support animals are wonderful companions for people suffering from
severe anxiety, depression, and other mental health issues. Though
ESAs are not service animals, they do have some legal rights. For
example, as long as you have a legitimate
your animal can fly with you due to the Aircraft Carrier Access Act.
this legislation, traveling with an ESA has become an easier process.
However, your ESA is still a living, breathing animal with needs and
feelings. Though an ESA is meant to provide comfort and security, it
is also important to ensure their comfort as they fly.
if you’re getting ready to travel with your ESA, here are five tips
to make the journey easier for both of you.
– Give the Airline Advanced Notice
and your animal may be covered by the ACAA (with a valid letter), but
you still need to give the airline a heads up well in advance. The
crew needs to prep your seating area to give space for your animal,
although most often they will have to stay in your lap if they’re
airlines have their own requirements as well and discussing these in
advance will help you be more prepared.
– Bring a Comfortable Leash/Harness
ESA will need to be on a leash during your flight, so getting them a
comfortable leash and collar – or better yet, a harness – should be a
priority. Harnesses put less strain on their necks, but lighter
collars and leashes are good, too. The strain shouldn’t be much of
a problem if your ESA is well-trained.
if you aren’t traveling by plane, having a secure but comfortable
harness will be the best for long rides. It’s easier to leave on
the harness, even if you’re in your own car. Then you can clip on
the leash and be ready to go any time.
– Eat, Play, Potty
matter what method of travel you choose, you should make sure your
pet has had the following beforehand:
visits a couple of hours before you depart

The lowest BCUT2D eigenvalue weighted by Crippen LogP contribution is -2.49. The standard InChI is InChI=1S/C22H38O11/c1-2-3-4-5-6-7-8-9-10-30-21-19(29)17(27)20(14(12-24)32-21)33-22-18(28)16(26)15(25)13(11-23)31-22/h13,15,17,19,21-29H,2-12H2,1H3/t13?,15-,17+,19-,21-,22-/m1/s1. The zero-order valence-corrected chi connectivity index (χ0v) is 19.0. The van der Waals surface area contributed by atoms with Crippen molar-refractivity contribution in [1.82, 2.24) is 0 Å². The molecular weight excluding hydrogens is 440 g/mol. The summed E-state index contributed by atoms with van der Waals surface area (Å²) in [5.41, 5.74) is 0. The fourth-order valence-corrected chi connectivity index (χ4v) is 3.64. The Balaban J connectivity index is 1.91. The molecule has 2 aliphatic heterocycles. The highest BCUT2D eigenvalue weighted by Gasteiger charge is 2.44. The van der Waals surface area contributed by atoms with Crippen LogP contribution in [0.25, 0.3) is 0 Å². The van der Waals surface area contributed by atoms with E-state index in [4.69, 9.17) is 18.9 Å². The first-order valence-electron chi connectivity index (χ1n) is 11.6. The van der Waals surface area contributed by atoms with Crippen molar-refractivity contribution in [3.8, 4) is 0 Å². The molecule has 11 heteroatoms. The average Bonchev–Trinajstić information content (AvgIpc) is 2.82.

easier when traveling in your own car to stop for breaks, but for
flights or train rides, your ESA will be stuck in one place for much
longer. It’s almost impossible to give your animal food or water on
a plane or train.
airports and likely train stations will have relief areas for ESAs
and service animals, but it’s still best to try to take care of it
– Pack the Essentials
absolutely need your ESA letter above all else, but what about for
your animal? You have your leash and harness, but you should also
bring a bed or blanket for their comfort. A travel carrier is also
not a bad idea, especially for smaller pets. You should also bring
clean up supplies, just in case.
– Arrive Early
mainly applies to plane and train travel, but having your ESA usually
means you have pre-boarding access. Arrive early so you can take
advantage of that. You won’t have to fight through as many people
to get to your seat with your animal, which is better for the both of
with your ESA is not too different from traveling with a pet. Your
animal will have a few more “freedoms,” like the ability to
remain with you in your seat, but it’s still a living creature in
your care. Take care of their comfort so you can rest easy during